We initiated the Corndel Cross using the Delaware, a heritage breed used in the mid 1900s for broiler production. The Corndel Cross is a 25% Delaware x 75% Cornish Rock Cross. These chicks show a 40-to-60% improvement over the commercial birds but do take a week longer to grow out. The improvement is mainly seen in their ability to handle more weather-related stress in field conditions, such as extremes of cold, heat and moisture. The Corndel is a busier bird, a much better forager without the characteristic feet and leg trouble seen in the Cornish Cross. They tend to range further afield, covering more territory acquiring food. They still retain the Cornish Cross benefits of great feed conversion, the large, plump, double breast and the white feathering for a clean looking, dressed carcass. Flavor is much improved. These hyperactive, pasture-hardy chicks are much more fun to raise, especially for young children who can be so easily disillusioned with death among the flock. The Corndel performs well in pasture pens/chicken tractors but really shines in the "day range" model using electrified poultry netting, since they are Willing to move around much more.

How do you grow breeders?

Broiler breeders of any type must be grown out on a restricted feed progam. This program is designed to grow the chick slowly to maturity rather than as fast as possible. If a full feed program is used the hens will develop so much fat around the reproductive organs, especially the egg canal, that they will prolapse their rectum when attempting to lay their first egg. The males will be clumsy and heavy, struggling to mount and breed the hens, falling off when mounted, and producing excessive wear and stress on the hen and even lacerations of the saddle. Amazingly, on a properly controlled diet, instead of looking ridiculously obese, waddling like a duck, etc., these birds are just like a normal egg laying breed; agressive, lithe and agile, able to run, fly and roost in trees (or on your tractor seat), dig out your wife's flower bed, etc. Yes, the roosters can and will "flop" you. How funny trying to imagine a normal broiler doing that!

To grow breeders you need a feed chart which designates the appropriate amount of feed to be given for each week of age of the birds' life. It is a very challenging program to learn. Even though the birds on the program are in excellent health and act just like a normal chicken, they still have the ravenous appetite of a broiler. They truly believe they are starving. This can create a problem, being stampeded with hungry birds every day at feeding time, and preparations must be made in advance for correct housing and control of the birds. It is easy to overfeed them creating trouble later.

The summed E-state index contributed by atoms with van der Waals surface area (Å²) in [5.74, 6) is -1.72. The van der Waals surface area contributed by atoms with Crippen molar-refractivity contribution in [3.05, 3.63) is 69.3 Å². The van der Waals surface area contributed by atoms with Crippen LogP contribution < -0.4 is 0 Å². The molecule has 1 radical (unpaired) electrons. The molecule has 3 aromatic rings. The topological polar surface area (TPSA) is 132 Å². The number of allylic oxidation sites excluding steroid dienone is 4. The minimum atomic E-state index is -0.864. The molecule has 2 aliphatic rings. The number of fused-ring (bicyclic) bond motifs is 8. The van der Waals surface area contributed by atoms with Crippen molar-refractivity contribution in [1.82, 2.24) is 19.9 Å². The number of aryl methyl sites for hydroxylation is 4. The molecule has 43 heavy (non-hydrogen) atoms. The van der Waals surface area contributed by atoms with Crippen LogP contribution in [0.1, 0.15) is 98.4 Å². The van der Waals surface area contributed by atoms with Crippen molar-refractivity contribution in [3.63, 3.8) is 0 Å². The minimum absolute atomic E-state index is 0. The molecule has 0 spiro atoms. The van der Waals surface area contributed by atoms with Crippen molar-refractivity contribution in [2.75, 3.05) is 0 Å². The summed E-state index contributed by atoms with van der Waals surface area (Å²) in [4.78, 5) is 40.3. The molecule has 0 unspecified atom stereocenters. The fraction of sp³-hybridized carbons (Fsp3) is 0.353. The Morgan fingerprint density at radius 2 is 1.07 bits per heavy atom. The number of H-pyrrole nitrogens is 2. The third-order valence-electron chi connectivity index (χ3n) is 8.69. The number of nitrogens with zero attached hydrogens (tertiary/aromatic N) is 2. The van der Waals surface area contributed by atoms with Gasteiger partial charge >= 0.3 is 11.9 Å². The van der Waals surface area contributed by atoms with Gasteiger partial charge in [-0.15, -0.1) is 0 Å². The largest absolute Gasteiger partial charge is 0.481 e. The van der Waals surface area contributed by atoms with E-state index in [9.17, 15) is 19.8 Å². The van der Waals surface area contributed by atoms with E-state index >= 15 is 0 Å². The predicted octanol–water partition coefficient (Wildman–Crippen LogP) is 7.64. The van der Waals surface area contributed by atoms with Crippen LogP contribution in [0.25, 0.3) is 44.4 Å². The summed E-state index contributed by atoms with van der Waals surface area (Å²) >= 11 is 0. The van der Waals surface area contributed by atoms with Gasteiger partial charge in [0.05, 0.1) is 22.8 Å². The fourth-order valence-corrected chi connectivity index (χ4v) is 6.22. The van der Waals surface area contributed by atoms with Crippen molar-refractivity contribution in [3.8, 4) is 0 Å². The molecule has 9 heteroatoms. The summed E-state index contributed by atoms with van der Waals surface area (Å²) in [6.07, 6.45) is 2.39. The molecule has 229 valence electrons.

We have developed a model that gives optimum control using a permanent shelter and paddocks rotated around it made with electrified poultry netting. Thus it is now possible for anyone to maintain a breeding flock that has most of the advantages of a meat type bird and fewer of the drawbacks.

A broiler breeder hen will produce about 100 chicks over a 28 week period from March through September, with optimum management. Eggs can be set once a week. The birds need about 0.33-0.36 pounds of feed per day when laying, so they eat a little more than a regular layer but the eggs are very large, yielding large chicks. The stewing hens when finshed are enormous--over seven pounds dressed. The breeders can be used for two years, but it is more practical to renew them every year. To use them a second year a slim-down process must be enforced after the first cycle of laying to prevent overconditioning; this is difficult to do. It is 24 weeks from the time a baby broiler breeder hen hatches out to the laying of her first egg. Two generations can be produced in one year and a male can service about 10 to 12 hens. So, with a dozen birds you could produce up to 1,000 chicks in a season--about 30 to 35 a week. Or, you could set every other week, using eggs on odd weeks for table use if only 500 chicks are desired.

These dozen birds will produce at this rate on under five pounds of feed per day, or about 1,000 pounds for the production season. It takes about 20 pounds to get them from day-old to first egg, 240 pounds for the 12 bird flock. At $.13/1b. feed x 1,240 lb. = $161.20 or $.16/chick in feed costs. That leaves a lot of room to account for a return on labor. They will still be laying about 50% at the end of 28 weeks of chick production. The flock can be dressed for stewing or allowed to continue into winter, producing table eggs once the season for growing and processing broilers is over.

To determine matings, determine your most desirable characteristics. Simply harvest all birds with undesirable characteristics (color, small size, disease, etc.), and mate the best with the best. This will continue the standardizing process, allowing you to set your own criteria and generate a population whose performance is adapted to your specific production model and environment.
TIMOTHY SHELL
407 MT. SOLON RD.
MT. SOLON, VA 22843
TSHELL@FIRSTVA.COM
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Author:Shell, Timothy
Publication:Countryside & Small Stock Journal
Date:Mar 1, 2003
Words:1671